Natural Parents v. Superintendent of Child Welfare and Al.

Supreme Court of Canada – [1976] 2 S.C.R. 751

British Columbia Family lawIndian ActJurisdiction over IndiansStatus

Summary

The Supreme Court found that there a provincial adoption act can apply to aboriginal people, in this case because it created no inconsistency. The child can keep its status even though he is adopted by two non-Natives.

Issue

Was section 10 of the Adoption Act, a provincial statute, incorporated into the Indian Act under section 88 of the same Act?


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Prince and Myron v. The Queen

Supreme Court of Canada – [1964] S.C.R. 81

Manitoba Aboriginal rightsJurisdiction over Indians

Summary

As with many cases before 1982, this one is out of date. Hunting at night, with lights, was discussed in 2006 in Morris. However, the Court already recognizes the fundamental importance of hunting for subsistence. It also acknowledges that provinces can limit such rights for safety and environmental purposes

Issue

Is the use of the term “hunt” in the Game and Fisheries Act of Manitoba ambiguous regarding Indians? And are they subject to the prohibitions found in the same Act?


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St. Catherine’s Milling Co. v. The Queen

Judicial Committee of the Privy Council – [1888] 14 A.C. 46

Ontario Aboriginal titleJurisdiction over Indians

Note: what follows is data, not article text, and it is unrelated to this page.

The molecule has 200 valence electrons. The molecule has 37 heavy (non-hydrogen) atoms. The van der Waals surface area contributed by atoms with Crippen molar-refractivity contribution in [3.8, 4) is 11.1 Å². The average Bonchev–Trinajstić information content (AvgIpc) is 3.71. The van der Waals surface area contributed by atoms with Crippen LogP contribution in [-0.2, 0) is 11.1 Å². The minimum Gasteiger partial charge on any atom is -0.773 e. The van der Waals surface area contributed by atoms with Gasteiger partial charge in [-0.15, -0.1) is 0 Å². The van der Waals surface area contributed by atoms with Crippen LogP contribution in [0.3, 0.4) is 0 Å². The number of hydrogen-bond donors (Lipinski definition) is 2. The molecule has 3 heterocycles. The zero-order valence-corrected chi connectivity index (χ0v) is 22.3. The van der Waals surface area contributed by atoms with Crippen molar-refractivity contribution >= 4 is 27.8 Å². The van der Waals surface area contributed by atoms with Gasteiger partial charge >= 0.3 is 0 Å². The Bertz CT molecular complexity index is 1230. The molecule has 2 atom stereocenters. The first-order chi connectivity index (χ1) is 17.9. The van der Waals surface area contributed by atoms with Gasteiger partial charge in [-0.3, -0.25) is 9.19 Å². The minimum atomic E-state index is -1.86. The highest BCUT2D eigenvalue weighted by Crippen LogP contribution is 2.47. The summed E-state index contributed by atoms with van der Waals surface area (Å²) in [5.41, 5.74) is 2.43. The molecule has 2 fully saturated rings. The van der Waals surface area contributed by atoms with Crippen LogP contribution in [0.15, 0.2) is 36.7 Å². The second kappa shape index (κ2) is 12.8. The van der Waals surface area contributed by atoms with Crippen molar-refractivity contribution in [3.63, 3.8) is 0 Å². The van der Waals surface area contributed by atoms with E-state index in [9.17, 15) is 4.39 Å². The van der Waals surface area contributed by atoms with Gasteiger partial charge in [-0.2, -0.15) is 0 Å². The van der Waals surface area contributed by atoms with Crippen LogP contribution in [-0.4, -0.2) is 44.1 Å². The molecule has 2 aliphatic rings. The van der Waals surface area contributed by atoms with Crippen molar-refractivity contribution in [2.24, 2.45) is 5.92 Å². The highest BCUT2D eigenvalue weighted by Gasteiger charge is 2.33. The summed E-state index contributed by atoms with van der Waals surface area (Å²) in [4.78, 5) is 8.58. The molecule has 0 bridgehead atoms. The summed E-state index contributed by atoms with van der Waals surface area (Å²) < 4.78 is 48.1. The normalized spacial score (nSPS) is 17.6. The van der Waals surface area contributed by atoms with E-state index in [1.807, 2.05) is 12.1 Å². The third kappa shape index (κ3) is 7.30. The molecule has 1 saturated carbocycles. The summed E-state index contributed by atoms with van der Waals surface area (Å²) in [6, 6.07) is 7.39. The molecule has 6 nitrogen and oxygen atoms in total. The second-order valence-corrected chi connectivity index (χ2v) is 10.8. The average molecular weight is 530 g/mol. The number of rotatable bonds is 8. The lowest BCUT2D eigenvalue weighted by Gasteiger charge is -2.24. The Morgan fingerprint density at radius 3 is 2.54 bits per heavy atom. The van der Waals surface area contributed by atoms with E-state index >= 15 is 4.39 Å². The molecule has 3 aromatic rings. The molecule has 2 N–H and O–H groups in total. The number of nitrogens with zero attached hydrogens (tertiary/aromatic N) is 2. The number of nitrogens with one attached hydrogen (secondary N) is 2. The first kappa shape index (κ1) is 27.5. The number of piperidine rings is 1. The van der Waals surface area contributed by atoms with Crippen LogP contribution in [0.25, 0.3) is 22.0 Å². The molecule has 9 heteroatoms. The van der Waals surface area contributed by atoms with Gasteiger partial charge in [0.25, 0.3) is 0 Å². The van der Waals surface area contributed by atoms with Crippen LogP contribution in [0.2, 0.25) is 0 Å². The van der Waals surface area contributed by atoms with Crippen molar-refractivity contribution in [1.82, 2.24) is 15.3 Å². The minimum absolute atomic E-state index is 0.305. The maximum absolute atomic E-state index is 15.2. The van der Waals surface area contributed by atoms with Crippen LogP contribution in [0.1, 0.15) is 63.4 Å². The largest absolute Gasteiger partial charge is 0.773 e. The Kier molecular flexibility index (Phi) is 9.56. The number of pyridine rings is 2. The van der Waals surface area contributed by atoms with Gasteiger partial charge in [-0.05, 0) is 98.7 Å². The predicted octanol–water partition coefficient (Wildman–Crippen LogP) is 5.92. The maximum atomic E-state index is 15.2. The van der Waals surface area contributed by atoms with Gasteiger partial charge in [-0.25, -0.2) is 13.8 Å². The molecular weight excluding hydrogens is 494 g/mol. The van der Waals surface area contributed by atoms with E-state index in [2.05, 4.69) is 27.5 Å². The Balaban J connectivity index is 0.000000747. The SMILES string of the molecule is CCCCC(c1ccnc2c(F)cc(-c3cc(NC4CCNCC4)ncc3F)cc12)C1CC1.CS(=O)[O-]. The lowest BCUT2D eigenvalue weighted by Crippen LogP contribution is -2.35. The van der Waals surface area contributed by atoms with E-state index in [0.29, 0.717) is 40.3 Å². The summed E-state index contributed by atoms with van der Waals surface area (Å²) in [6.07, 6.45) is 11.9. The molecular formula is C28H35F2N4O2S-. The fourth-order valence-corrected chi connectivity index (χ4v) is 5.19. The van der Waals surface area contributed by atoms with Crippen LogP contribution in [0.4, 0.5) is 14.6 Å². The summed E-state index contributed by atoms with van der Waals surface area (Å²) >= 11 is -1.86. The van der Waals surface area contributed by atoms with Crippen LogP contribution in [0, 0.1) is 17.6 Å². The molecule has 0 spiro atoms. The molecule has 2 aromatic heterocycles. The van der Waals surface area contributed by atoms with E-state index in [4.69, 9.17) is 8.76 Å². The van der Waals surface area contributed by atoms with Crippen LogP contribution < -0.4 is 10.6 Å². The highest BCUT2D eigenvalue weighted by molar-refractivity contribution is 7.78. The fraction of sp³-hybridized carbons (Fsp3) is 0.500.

Summary

This decision from Canada’s highest court had monumental impacts on the relation between Canada and Aboriginal peoples. It governed Canada’s policy over Indian title for almost a century, until Calder, in 1973.

The Council recognized that the Royal Proclamation of 1763 gave the Indians only a right of occupancy, which encroached on the Province’s title. Once this right is ceded to the Dominion, full proprietary interest reverts to the province.

Issue

When a parcel of land ceased to be part of an Indian reserve, which jurisdiction owns the title: the provincial or the federal government?


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Smith v. The Queen

Supreme Court of Canada – [1983] 1 S.C.R. 554

New Brunswick Jurisdiction over IndiansLands reserved for IndiansProperty

Summary

The Supreme Court applies St. Catherine’s Milling and confirms that the surrender of lands reserved for Indians extinguishes federal jurisdiction. The federal government has jurisdiction over reserved lands until they are surrendered.

Issue

Does the 1895 surrender of reserve lands by the Indians to the Crown prevent the application of s. 91(24) of the Constitution Act, 1867, and repeal the rights of the Indians?


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Dick v. The Queen

Supreme Court of Canada – [1985] 2 S.C.R. 309

British Columbia Application of laws to AboriginalsIndiannessJurisdiction over Indians

Summary

Delivered the same day as Jack and Charlie.

The Court describes the essence of “Indianness”, which is of federal jurisdiction. Indianness is what make an Indian “Indian”.

The Court specifies the criteria that a provincial legislation must meet in order to apply to Indians, even though it touches Indianness : it must be of general application, its objective must not be to limit the group’s right, et must not infringe on a treaty or a federal legislation. In this case, the Court considers that the provincial law applies even though it touches Dick’s aboriginal rights and Indianness because it meets the criteria.

The facts in this case happened before the enactment of section 35 of the Constitution Act of 1982. Today, this would prevent a provincial law from infringing on aboriginal rights without justification.

Issue

Is year-long hunting for subsistence central to the culture and lifestyle of the Shuswap so that it cannot be restricted by the Wildlife Act without attacking their core of “Indianness”?